I've been experimenting with recursive sequences lately and I've come up with this problem:

Let $a_n= \cos(a_{n-1})$ with $a_0 \in \Bbb{R}$ and $L=[a_1,a_2,...,a_n,...].$

Does there exist an $a_0$ such that $L$ is dense in $[-1,1]?$

I know of $3$ ways of examining whether a set is dense:

$i)$The definition, that is, whether its closure is the set on which it is dense, in our case this means if: $\bar L=[-1,1]$.

ii)$(\forall x \in [-1,1])(\forall \epsilon>0)(\exists b \in L):|x-b|<\epsilon$

$iii)$ $(\forall x \in [-1,1])(\exists b_n \subseteq L):b_n\rightarrow x$

So far I haven't been able to use these to answer the question. I tried plugging in different values of $a_0$ and see where that leads but I have not found any corresponding promising "pattern" for $a_n$. Any ideas on how to approach this?

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    $\begingroup$ Neat question. A small comment: you can make your sequence $a_{n} = \cos(a_{n-1})$, since $\cos(x)$ is a continuous function. $\endgroup$ – Alex Wertheim Mar 17 '16 at 17:13
  • $\begingroup$ @AlexWertheim Edited as you suggested! Thanks again! $\endgroup$ – MathematicianByMistake Mar 17 '16 at 17:31
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    $\begingroup$ The main problem is: $$a_0 \in \mathbb{R} \implies a_1 \in [-1,1] \implies a_2 \in [0.54,1].$$ Thus, this will never be dense in the whole interval. $\endgroup$ – Paul K Mar 17 '16 at 19:56
  • $\begingroup$ @menag Thanks for your observation! So, should I look for a subset of $[-1,1]$ in which $L$ is dense? $\endgroup$ – MathematicianByMistake Mar 17 '16 at 20:15
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    $\begingroup$ In the meantime, you can play with wolframalpha.com/input/?i=f(n)%3Dcos(f(n-1)),+f(1)%3D5, with various values for $f(1)$ $\endgroup$ – rtybase Mar 17 '16 at 20:18

Ok, if you study recursive sequences, then you probably heard about "Lamere Ladder".

According to Lamere Ladder for $\cos(x)$ (which is also a contraction because of MVT), this function has a fixed (stationary) point. So, regardless of $a_0$, $a_1$ will end in between $[-1, 1]$ and from there on, the sequence $\{a_n\}$ will tend to the fixed point of $\cos(x)$. Which makes $L$ a converging sequence, so $L$ can't be dense, because the only point satisfying ii) (in your question) is its limit.

On another note, Kronecker's approximation theorem is quite an useful tool too. For example $\{n+ m \cdot 2 \cdot \pi \space | \space m,n \in \mathbb{Z} \}$ is dense on $\mathbb{R}$ and $cos(x)$ is a continuous function, making $\{cos(n)\}_{n \in \mathbb{Z}}$ dense on $[-1,1]$.

  • $\begingroup$ Anyway, could anyone explain why was this post downvoted? It's disappointing! $\endgroup$ – rtybase Mar 17 '16 at 18:54
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    $\begingroup$ Small comment: One neat way to add hyperlinks is this: "[some text](some link)". It looks better than adding the link. For instance, if you write "$[$Kronecker's approximation theorem$]$(mathworld.wolfram.com/KroneckersApproximationTheorem.html)" it will look like this: Kronecker's approximation theorem. (pd: I didn't downvote you). $\endgroup$ – Nate River Mar 17 '16 at 20:06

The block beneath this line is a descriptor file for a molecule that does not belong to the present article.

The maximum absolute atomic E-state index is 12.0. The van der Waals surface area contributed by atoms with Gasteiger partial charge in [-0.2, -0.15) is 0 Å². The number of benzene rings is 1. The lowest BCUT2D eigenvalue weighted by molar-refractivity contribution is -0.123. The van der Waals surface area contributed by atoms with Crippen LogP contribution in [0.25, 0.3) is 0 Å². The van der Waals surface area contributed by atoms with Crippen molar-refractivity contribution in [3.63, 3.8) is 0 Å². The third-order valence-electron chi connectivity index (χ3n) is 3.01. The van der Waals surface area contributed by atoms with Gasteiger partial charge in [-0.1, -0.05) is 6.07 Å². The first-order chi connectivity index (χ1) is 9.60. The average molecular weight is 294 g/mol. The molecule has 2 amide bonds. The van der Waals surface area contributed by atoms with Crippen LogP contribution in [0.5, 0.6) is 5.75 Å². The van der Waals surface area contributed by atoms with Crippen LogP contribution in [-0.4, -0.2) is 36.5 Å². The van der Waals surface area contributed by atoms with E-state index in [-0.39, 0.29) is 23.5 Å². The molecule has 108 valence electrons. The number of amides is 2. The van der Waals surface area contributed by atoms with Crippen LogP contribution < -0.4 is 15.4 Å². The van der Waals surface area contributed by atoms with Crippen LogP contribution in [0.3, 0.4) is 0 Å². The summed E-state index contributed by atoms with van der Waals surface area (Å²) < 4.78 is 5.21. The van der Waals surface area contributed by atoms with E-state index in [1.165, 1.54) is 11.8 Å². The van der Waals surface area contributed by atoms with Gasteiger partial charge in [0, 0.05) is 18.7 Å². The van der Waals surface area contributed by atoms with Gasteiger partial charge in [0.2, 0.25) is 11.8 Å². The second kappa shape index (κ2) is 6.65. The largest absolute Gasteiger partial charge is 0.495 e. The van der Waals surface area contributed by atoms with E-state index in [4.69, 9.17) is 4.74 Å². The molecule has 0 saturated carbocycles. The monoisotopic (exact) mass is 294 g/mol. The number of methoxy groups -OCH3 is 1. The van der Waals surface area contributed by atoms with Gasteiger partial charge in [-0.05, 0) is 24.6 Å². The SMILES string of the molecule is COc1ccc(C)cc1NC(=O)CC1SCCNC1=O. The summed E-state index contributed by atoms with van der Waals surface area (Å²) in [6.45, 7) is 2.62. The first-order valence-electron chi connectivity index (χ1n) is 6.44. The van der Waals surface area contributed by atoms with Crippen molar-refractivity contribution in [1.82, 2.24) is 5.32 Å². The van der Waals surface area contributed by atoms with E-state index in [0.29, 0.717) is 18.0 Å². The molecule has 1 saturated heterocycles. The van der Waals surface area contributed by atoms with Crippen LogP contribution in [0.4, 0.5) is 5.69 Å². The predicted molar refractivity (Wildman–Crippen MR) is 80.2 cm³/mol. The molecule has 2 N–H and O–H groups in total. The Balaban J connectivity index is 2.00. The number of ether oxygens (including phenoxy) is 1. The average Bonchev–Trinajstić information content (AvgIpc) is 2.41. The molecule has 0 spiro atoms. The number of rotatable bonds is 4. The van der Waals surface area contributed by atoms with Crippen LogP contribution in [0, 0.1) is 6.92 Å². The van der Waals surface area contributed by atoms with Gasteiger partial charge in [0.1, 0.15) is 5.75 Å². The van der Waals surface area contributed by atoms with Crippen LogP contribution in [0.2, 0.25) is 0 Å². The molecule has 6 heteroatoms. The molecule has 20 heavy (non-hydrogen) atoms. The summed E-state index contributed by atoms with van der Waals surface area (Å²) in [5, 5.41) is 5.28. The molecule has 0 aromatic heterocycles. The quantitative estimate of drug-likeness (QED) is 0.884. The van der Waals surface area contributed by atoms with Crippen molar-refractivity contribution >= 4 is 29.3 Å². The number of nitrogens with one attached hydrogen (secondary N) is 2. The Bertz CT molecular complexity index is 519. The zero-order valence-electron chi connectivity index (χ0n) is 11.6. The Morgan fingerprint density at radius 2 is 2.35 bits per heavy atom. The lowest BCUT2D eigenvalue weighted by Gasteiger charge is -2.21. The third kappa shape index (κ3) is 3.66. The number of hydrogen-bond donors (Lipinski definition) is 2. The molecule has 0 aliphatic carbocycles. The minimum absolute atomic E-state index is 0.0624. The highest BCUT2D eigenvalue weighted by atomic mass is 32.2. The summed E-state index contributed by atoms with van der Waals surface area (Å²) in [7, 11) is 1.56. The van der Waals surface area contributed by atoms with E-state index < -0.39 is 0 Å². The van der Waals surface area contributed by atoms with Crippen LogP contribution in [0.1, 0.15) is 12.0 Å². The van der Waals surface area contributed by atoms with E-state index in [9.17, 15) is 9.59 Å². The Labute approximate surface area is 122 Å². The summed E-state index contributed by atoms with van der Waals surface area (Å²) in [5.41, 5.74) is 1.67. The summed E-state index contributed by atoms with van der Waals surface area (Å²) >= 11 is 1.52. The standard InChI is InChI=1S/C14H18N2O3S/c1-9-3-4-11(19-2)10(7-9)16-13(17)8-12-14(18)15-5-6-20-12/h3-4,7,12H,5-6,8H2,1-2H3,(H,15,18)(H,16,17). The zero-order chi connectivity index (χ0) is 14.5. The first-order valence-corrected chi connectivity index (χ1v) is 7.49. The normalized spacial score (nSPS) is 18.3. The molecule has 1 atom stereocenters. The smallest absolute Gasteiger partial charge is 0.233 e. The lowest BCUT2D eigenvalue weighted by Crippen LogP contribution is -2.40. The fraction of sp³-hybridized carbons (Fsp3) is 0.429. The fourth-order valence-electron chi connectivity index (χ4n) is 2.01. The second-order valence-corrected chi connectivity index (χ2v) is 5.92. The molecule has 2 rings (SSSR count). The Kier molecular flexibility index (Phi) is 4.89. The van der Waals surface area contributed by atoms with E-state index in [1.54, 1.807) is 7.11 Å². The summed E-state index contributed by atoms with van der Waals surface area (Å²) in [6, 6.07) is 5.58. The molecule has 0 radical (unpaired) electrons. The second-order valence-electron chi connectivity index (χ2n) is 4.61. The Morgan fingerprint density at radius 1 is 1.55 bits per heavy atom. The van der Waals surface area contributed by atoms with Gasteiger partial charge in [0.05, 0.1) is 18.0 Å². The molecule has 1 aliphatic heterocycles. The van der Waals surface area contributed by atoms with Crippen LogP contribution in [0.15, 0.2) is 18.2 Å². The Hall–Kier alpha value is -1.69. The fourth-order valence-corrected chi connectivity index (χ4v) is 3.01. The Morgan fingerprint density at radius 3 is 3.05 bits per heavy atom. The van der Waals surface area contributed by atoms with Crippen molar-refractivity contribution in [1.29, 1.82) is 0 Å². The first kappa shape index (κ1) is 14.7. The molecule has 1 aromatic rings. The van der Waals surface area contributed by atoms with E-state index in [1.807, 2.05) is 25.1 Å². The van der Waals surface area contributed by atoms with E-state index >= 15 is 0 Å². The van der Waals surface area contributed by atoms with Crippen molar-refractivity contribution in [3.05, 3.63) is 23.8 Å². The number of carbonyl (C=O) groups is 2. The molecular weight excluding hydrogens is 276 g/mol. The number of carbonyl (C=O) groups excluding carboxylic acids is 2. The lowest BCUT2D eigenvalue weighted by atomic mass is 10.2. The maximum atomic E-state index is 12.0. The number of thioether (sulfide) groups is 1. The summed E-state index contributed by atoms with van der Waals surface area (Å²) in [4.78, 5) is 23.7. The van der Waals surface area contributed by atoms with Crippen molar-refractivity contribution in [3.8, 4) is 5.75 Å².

• $\begingroup$ @NateRiver thank you for the advice, I fixed my answer! ;) $\endgroup$ – rtybase Mar 17 '16 at 20:14
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    $\begingroup$ Thanks for taking the time to answer! I am not formally-as part of a course-studying recursive functions, just checking some properties myself, so Lamere Ladder is not known to me. I am obviously aware of Banach's fixed point Theorem, but I have some difficulty understanding how it applies here. If you could answer in a more rigorous manner I would be obliged but in any case thank you for the usefull contribution! $\endgroup$ – MathematicianByMistake Mar 17 '16 at 20:19
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    $\begingroup$ Banach's fixed point Theorem guarantees that sequence $\{a_n\}$ doesn't become periodic from some $n$ onwards. You will have to be careful around $x=\frac{\pi }{2}$ because $\left | \cos^{'}x \right |=\left | \sin x \right |=1$ in this point. $\endgroup$ – rtybase Mar 17 '16 at 20:29

By continuity of cosine function, $a_n=\cos a_{n-1}$, which for any $a_0\in [-1,1]$ satisfies $a_n>0$ for all $n=1,2,...$, so can not intersect the open set $[-1,0)-\{a_0\}$.

  • $\begingroup$ Thank you for your attempt, but in $[-1,1] \cos x$ is not increasing, $\sin x $ is.. $\endgroup$ – MathematicianByMistake Mar 17 '16 at 17:28
  • $\begingroup$ No no .... I mean that the sequence is increasing....I.e. $a_0<a_1<....$ $\endgroup$ – Singh Mar 17 '16 at 17:29
  • $\begingroup$ I am sorry, but I cannot see why it is increasing there. Can you prove it please? $\endgroup$ – MathematicianByMistake Mar 17 '16 at 17:34
  • $\begingroup$ But why assume that $a_1>1?$ Say, for $a_0=2$, you have $a_1=\cos 2=-0,41<0 $ $\endgroup$ – MathematicianByMistake Mar 17 '16 at 17:43
  • $\begingroup$ That is not allowed because you asked whether L is dense in [-1,1], which makes sense only if L is a subset of [-1,1]. $\endgroup$ – Singh Mar 17 '16 at 17:46

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